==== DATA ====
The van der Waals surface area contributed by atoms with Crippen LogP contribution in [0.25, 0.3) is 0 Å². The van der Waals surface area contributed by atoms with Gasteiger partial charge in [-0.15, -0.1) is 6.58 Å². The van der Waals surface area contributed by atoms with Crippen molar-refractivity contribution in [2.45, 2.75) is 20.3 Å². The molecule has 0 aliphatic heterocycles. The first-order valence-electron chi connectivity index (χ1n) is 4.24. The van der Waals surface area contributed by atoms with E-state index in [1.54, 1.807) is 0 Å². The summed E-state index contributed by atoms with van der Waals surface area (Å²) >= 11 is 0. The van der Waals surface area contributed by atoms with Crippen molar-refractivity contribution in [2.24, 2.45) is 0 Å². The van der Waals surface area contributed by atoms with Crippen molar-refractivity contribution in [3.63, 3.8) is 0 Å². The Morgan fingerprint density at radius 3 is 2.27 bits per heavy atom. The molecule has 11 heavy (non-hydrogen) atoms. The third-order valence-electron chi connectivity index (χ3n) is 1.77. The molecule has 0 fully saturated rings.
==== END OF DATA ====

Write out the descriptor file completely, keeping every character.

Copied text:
The van der Waals surface area contributed by atoms with Crippen LogP contribution in [0.25, 0.3) is 0 Å². The van der Waals surface area contributed by atoms with Gasteiger partial charge in [-0.15, -0.1) is 6.58 Å². The van der Waals surface area contributed by atoms with Crippen molar-refractivity contribution in [2.45, 2.75) is 20.3 Å². The molecule has 0 aliphatic heterocycles. The first-order valence-electron chi connectivity index (χ1n) is 4.24. The van der Waals surface area contributed by atoms with E-state index in [1.54, 1.807) is 0 Å². The summed E-state index contributed by atoms with van der Waals surface area (Å²) >= 11 is 0. The van der Waals surface area contributed by atoms with Crippen molar-refractivity contribution in [2.24, 2.45) is 0 Å². The van der Waals surface area contributed by atoms with Crippen molar-refractivity contribution in [3.63, 3.8) is 0 Å². The Morgan fingerprint density at radius 3 is 2.27 bits per heavy atom. The molecule has 11 heavy (non-hydrogen) atoms. The third-order valence-electron chi connectivity index (χ3n) is 1.77. The molecule has 0 fully saturated rings.